North Korea tests new 'strategic' long-range cruise missile
North Korea said the weapon hit targets 932 miles away during test flights on Saturday and Sunday
North Korea claims to have successfully launched what it described as a newly developed long-range cruise missile this weekend.
It marks the country's first known testing activity in months, as it continues to expand its military capacity despite crippling sanctions from the West and a stalemate in negotiations with the United States.
State media, the Korean Central News Agency (KCNA), said on Monday the missiles, which have been under development for two years, hit targets 932 miles away during test flights on Saturday and Sunday.
The North hailed its new missiles as a “strategic weapon of great significance” that meets leader Kim Jong Un’s call to strengthen the country’s military might. South Korea’s Joint Chiefs of Staff said the military was analysing the North Korean launches based on US and South Korean intelligence.
KCNA said the missiles tested over the weekend travelled for 126 minutes “along an oval and pattern-8 flight orbits” above North Korean land and waters before hitting their targets.
It added: “The test launches showed that the technical indices such as the thrust power of the newly developed turbine-blast engine, the missiles’ navigation control and the end guided hit accuracy by the combined guided mode met the requirements of designs.
“In all, the efficiency and practicality of the weapon system operation was confirmed to be excellent.”
It appeared that Kim was not in attendance to observe the tests. KCNA said Kim’s top military official, Pak Jong Chon, observed the test-firings and called for the country’s defense scientists to go “all out to increase” the North’s military capabilities.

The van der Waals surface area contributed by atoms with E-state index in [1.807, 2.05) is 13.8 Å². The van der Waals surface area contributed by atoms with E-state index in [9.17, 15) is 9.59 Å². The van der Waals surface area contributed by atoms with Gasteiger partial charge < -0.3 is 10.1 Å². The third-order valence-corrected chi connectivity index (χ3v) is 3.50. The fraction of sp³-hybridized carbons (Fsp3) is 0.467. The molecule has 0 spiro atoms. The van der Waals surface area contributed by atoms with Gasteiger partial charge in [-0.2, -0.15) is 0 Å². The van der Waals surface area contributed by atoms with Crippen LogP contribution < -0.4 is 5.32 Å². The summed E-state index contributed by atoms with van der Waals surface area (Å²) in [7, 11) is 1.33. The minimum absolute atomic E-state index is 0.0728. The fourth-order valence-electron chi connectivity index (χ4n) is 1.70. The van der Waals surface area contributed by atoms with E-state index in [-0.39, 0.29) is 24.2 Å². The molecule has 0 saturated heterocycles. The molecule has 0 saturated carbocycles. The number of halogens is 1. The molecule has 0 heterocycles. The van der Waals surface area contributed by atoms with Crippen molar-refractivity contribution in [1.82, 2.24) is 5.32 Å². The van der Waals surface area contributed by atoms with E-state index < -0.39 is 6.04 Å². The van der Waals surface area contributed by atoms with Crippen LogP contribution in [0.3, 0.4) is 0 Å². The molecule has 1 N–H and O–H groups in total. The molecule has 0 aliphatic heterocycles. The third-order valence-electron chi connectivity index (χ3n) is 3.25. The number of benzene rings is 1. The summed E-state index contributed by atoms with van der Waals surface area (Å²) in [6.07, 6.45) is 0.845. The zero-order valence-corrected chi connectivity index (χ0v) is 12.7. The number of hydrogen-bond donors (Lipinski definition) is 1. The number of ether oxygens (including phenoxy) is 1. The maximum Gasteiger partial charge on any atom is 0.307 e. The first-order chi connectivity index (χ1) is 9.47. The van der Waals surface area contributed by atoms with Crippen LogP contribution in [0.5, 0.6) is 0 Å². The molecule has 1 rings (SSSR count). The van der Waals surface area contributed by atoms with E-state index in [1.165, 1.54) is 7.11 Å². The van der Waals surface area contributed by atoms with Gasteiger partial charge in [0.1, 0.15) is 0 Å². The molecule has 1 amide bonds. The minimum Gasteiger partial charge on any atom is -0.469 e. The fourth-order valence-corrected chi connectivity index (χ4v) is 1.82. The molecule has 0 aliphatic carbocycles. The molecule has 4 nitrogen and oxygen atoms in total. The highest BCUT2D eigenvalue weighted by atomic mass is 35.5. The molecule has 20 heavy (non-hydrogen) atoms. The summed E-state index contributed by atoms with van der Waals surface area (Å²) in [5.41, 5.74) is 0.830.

During a congress of the ruling Workers’ Party in January, Mr Kim doubled down on his pledge to bolster his nuclear deterrent in the face of US sanctions and pressure and issued a long wish-list of new sophisticated assets, including longer-range intercontinental ballistic missiles, nuclear-powered submarines, spy satellites and tactical nuclear weapons.
Talks between the US and North Korea have stalled since the collapse of a summit between then-President Donald Trump and Mr Kim in 2019, when the Americans rejected the North’s demand for major sanctions relief in exchange for a partial surrender of its nuclear capabilities.
Mr Kim’s government has so far rejected the Biden administration’s overtures for dialogue, demanding that Washington abandon its “hostile” policies first.
North Korea ended a year-long pause in ballistic tests in March by firing two short-range ballistic missiles into the sea, continuing a tradition of testing new US administrations with weapons demonstrations aimed at measuring Washington’s response and wresting concessions.
But there had not been any known test launches for months after that as Mr Kim focused national efforts on fending off the coronavirus and salvaging a broken economy damaged further by pandemic border closures.